Duplicative, Unnecessary Language Removed from Ohio Building Codes

COLUMBUS, Ohio – The Ohio Administrative Code is getting simpler.

Gov. Mike DeWine and Lt. Gov. Jon Husted on Friday announced that the Ohio Board of Building Standards recently adopted the 2024 Ohio Building, Mechanical & Plumbing Codes rules.

The process resulted in the removal of duplicative and unnecessary language in the codes and decreased the number of words in the Ohio Administrative Code by more than 610,000, making it easier for businesses to comply, a news release states.

The adoption of the rules and removal of duplicative language is part of a plan announced by the DeWine administration in January to eliminate one-third of the Ohio Administrative Code. 

Under Husted’s direction, Ohio’s Common Sense Initiative was tasked with identifying sections of the OAC that are duplicative, unnecessary or no longer used.

“As businesses continue to thrive and grow in Ohio, the updated building codes come at a perfect time,” DeWine said. “The Board of Building Standards is making it easier for businesses by not only removing unnecessary and duplicative language but also by including new technologies and materials used in construction today.”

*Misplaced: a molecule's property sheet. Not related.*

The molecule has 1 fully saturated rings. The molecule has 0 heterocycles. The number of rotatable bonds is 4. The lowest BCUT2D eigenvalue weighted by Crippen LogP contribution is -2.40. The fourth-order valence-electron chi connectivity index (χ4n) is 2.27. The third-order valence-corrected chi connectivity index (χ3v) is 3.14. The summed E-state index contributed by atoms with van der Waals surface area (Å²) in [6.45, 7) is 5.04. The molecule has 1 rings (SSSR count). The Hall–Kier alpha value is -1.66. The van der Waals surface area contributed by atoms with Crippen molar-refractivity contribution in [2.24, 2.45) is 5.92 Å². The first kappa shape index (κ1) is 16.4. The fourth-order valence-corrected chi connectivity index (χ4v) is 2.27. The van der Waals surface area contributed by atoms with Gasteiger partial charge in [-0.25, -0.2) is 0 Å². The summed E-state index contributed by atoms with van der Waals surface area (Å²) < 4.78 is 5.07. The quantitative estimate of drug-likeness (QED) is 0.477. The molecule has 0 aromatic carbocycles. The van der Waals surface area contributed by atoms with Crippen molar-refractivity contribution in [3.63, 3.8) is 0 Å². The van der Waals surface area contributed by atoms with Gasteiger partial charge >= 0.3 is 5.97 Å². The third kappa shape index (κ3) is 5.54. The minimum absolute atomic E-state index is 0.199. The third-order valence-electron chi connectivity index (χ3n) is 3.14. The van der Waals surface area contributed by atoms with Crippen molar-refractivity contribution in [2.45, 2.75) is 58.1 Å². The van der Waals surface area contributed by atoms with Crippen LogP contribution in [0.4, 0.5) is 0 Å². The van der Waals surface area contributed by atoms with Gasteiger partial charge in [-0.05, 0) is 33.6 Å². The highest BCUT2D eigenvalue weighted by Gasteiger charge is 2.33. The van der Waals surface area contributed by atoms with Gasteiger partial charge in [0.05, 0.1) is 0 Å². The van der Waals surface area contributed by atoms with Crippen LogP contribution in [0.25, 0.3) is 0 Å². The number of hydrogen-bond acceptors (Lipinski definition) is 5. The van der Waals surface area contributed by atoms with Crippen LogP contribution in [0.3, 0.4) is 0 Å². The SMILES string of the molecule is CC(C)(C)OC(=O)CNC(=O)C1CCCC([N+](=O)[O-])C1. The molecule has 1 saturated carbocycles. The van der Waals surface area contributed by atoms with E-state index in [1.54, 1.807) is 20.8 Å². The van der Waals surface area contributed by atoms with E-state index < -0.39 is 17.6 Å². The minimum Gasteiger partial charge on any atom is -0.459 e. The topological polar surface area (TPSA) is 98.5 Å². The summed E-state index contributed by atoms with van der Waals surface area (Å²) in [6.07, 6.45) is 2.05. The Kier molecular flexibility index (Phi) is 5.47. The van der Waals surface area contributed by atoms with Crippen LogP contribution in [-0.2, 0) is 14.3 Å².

The new building code rules have 90 percent fewer words than the previously adopted rules and have more than 10,000 regulatory restrictions eliminated, the release states. The new mechanical code rules have 85 percent fewer words and have more than 2,500 regulatory restrictions eliminated. The new plumbing code rules have 75 percent fewer words and more than 1,800 regulatory restrictions eliminated.

“When we set out on our mission to eliminate one-third of the OAC, our goal was to make it easier for people and businesses to comply – saving people time and money,” Husted said. “Streamlining Ohio’s building code was a big part of this effort.”

The entire 2024 Ohio Building, Mechanical, Plumbing, and Existing Building Codes will be available on the International Code Council’s Ohio eCode Bookshelf no later than Nov. 1. The newly adopted codes will go into effect March 1, 2024.

Published by The Business Journal, Youngstown, Ohio.